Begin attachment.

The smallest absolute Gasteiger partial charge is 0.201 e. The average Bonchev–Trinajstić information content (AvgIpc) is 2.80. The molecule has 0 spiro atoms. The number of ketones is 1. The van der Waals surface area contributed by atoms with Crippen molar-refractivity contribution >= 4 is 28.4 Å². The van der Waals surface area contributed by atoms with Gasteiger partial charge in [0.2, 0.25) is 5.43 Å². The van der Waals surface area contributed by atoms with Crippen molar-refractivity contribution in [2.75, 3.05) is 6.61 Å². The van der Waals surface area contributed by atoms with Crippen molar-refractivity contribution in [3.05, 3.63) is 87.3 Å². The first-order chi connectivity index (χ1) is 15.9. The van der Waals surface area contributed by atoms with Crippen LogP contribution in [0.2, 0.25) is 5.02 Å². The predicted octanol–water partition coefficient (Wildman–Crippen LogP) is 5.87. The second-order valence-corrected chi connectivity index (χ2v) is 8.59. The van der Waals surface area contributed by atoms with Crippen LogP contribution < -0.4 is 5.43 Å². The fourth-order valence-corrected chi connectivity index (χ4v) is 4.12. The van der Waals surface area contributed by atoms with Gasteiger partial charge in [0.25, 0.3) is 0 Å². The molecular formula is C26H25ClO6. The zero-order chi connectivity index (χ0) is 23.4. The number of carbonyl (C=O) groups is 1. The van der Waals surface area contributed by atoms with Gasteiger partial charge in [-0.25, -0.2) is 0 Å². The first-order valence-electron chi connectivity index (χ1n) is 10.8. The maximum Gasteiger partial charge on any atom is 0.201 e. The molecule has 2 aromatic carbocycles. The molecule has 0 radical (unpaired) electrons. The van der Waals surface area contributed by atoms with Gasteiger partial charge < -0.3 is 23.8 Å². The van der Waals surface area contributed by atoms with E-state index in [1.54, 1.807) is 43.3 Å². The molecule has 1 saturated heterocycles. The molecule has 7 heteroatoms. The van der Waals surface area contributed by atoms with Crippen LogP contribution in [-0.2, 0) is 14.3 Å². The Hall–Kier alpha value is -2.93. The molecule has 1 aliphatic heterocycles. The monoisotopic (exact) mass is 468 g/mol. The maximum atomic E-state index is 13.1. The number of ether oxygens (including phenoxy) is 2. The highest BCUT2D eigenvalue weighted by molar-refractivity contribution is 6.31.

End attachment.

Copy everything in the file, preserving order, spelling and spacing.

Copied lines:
The smallest absolute Gasteiger partial charge is 0.201 e. The average Bonchev–Trinajstić information content (AvgIpc) is 2.80. The molecule has 0 spiro atoms. The number of ketones is 1. The van der Waals surface area contributed by atoms with Crippen molar-refractivity contribution >= 4 is 28.4 Å². The van der Waals surface area contributed by atoms with Gasteiger partial charge in [0.2, 0.25) is 5.43 Å². The van der Waals surface area contributed by atoms with Crippen molar-refractivity contribution in [2.75, 3.05) is 6.61 Å². The van der Waals surface area contributed by atoms with Crippen molar-refractivity contribution in [3.05, 3.63) is 87.3 Å². The first-order chi connectivity index (χ1) is 15.9. The van der Waals surface area contributed by atoms with Crippen LogP contribution in [0.2, 0.25) is 5.02 Å². The predicted octanol–water partition coefficient (Wildman–Crippen LogP) is 5.87. The second-order valence-corrected chi connectivity index (χ2v) is 8.59. The van der Waals surface area contributed by atoms with Crippen LogP contribution < -0.4 is 5.43 Å². The fourth-order valence-corrected chi connectivity index (χ4v) is 4.12. The van der Waals surface area contributed by atoms with Gasteiger partial charge in [0.25, 0.3) is 0 Å². The molecular formula is C26H25ClO6. The zero-order chi connectivity index (χ0) is 23.4. The number of carbonyl (C=O) groups is 1. The van der Waals surface area contributed by atoms with Gasteiger partial charge in [-0.25, -0.2) is 0 Å². The first-order valence-electron chi connectivity index (χ1n) is 10.8. The maximum Gasteiger partial charge on any atom is 0.201 e. The molecule has 2 aromatic carbocycles. The molecule has 0 radical (unpaired) electrons. The van der Waals surface area contributed by atoms with Gasteiger partial charge < -0.3 is 23.8 Å². The van der Waals surface area contributed by atoms with E-state index in [1.54, 1.807) is 43.3 Å². The molecule has 1 saturated heterocycles. The molecule has 7 heteroatoms. The van der Waals surface area contributed by atoms with Crippen LogP contribution in [-0.2, 0) is 14.3 Å². The Hall–Kier alpha value is -2.93. The molecule has 1 aliphatic heterocycles. The monoisotopic (exact) mass is 468 g/mol. The maximum atomic E-state index is 13.1. The number of ether oxygens (including phenoxy) is 2. The highest BCUT2D eigenvalue weighted by molar-refractivity contribution is 6.31.